Red bell peppers are low in potassium and high in flavor, but that’s not the only reason they’re perfect for the kidney diet. These tasty vegetables are also an excellent source of vitamin C and vitamin A, as well as vitamin B6, folic acid and fiber. Red bell peppers are good for you because they contain lycopene, an antioxidant that protects against certain cancers.
Eat red bell peppers raw with dip as a snack or appetizer, or mix them into tuna or chicken salad. You can also roast peppers and use them as a topping on sandwiches or lettuce salads, chop them for an omelet, add them to kabobs on the grill or stuff peppers with ground turkey or beef and bake them for a main dish.
- 1/2 cup serving green cabbage = 6 mg sodium, 60 mg potassium, 9 mg phosphorus
A cruciferous vegetable, cabbage is packed full of phytochemicals, chemical compounds in fruit or vegetables that break up free radicals before they can do damage. Many phytochemicals are also known to protect against and fight cancer, as well as foster cardiovascular health.
High in vitamin K, vitamin C and fiber, cabbage is also a good source of vitamin B6 and folic acid. Low in potassium and low in cost, it’s an affordable addition to the kidney diet.
Raw cabbage makes a great addition to the dialysis diet as coleslaw or topping for fish tacos. You can steam, microwave or boil it, add butter or cream cheese plus pepper or caraway seeds and serve it as a side dish. Cabbage Rolls Made with Turkey are a great appetizer, and if you’re feeling fancy, you can stuff a cabbage with ground meat and bake it for a flavorful meal bursting with nutrients.
- 1/2 cup serving boiled cauliflower = 9 mg sodium, 88 mg potassium, 20 mg phosphorus
Another cruciferous vegetable, cauliflower is high in vitamin C and a good source of folate and fiber. It’s also packed full of indoles, glucosinolates and thiocyanates—compounds that help the liver neutralize toxic substances that could damage cell membranes and DNA.
Serve it raw as crudités with dip, add it to a salad, or steam or boil it and season with spices such as turmeric, curry powder, pepper and herb seasonings. You can also make a nondairy white sauce, pour it over the cauliflower and bake until tender. You can pair cauliflower with pasta or even mash cauliflower as a dialysis diet replacement for mashed potatoes.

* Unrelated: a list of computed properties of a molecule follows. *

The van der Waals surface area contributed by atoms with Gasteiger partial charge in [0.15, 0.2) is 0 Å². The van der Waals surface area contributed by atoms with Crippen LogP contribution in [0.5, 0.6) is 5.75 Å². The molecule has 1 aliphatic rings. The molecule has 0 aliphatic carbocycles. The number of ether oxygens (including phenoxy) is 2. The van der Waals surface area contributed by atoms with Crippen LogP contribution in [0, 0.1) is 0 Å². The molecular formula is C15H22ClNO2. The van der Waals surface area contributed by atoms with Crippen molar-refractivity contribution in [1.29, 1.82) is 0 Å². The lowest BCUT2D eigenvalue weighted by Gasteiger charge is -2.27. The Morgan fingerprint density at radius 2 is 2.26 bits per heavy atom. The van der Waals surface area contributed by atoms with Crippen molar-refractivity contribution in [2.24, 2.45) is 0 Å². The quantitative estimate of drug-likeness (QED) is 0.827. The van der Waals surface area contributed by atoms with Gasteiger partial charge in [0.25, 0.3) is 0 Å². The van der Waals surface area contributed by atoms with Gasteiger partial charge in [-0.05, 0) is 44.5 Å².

- 1 clove garlic = 1 mg sodium, 12 mg potassium, 4 mg phosphorus
Garlic helps prevent plaque from forming on your teeth, lowers cholesterol and reduces inflammation.
Buy it fresh, bottled, minced or powdered, and add it to meat, vegetable or pasta dishes. You can also roast a head of garlic and spread on bread. Garlic provides a delicious flavor and garlic powder is a great substitute for garlic salt in the dialysis diet.
- 1/2 cup serving onion = 3 mg sodium, 116 mg potassium, 3 mg phosphorus
Onion, a member of the Allium family and a basic flavoring in many cooked dishes, contains sulfur compounds which give it its pungent smell. But in addition to making some people cry, onions are also rich in flavonoids, especially quercetin, a powerful antioxidant that works to reduce heart disease and protects against many cancers. Onions are low in potassium and a good source of chromium, a mineral that helps with carbohydrate, fat and protein metabolism.
Try using a variety of onions including white, brown, red and others. Eat onions raw on burgers, sandwiches and in salads, cook them and use as a caramelized topping or fry them into onion rings. Include onions in recipes such as Italian Beef with Peppers and Onions.
- 1 medium apple with skin = 0 sodium, 158 mg potassium, 10 mg phosphorus
Apples have been known to reduce cholesterol, prevent constipation, protect against heart disease and reduce the risk of cancer. High in fiber and anti-inflammatory compounds, an apple a day may really keep the doctor away. Good news for people with kidney disease who already have their share of doctor visits.
This kidney diet winner can be paired with the previous good-for-you food, onions, to make a unique Apple Onion Omelet. With versatile apples you can eat them raw, make baked apples, stew apples, make them into apple sauce, or drink them as apple juice or apple cider.
- 1/2 cup serving cranberry juice cocktail = 3 mg sodium, 22 mg potassium, 3 mg phosphorus
- 1/4 cup serving cranberry sauce = 35 mg sodium, 17 mg potassium, 6 mg phosphorus
- 1/2 cup serving dried cranberries = 2 mg sodium, 24 mg potassium and 5 mg phosphorus
These tangy, tasty berries are known to protect against bladder infections by preventing bacteria from sticking to the bladder wall. In a similar way, cranberries also protect the stomach from ulcer-causing bacteria and protect the lining of the gastrointestinal (GI) tract, promoting GI health. Cranberries have also been shown to protect against cancer and heart disease.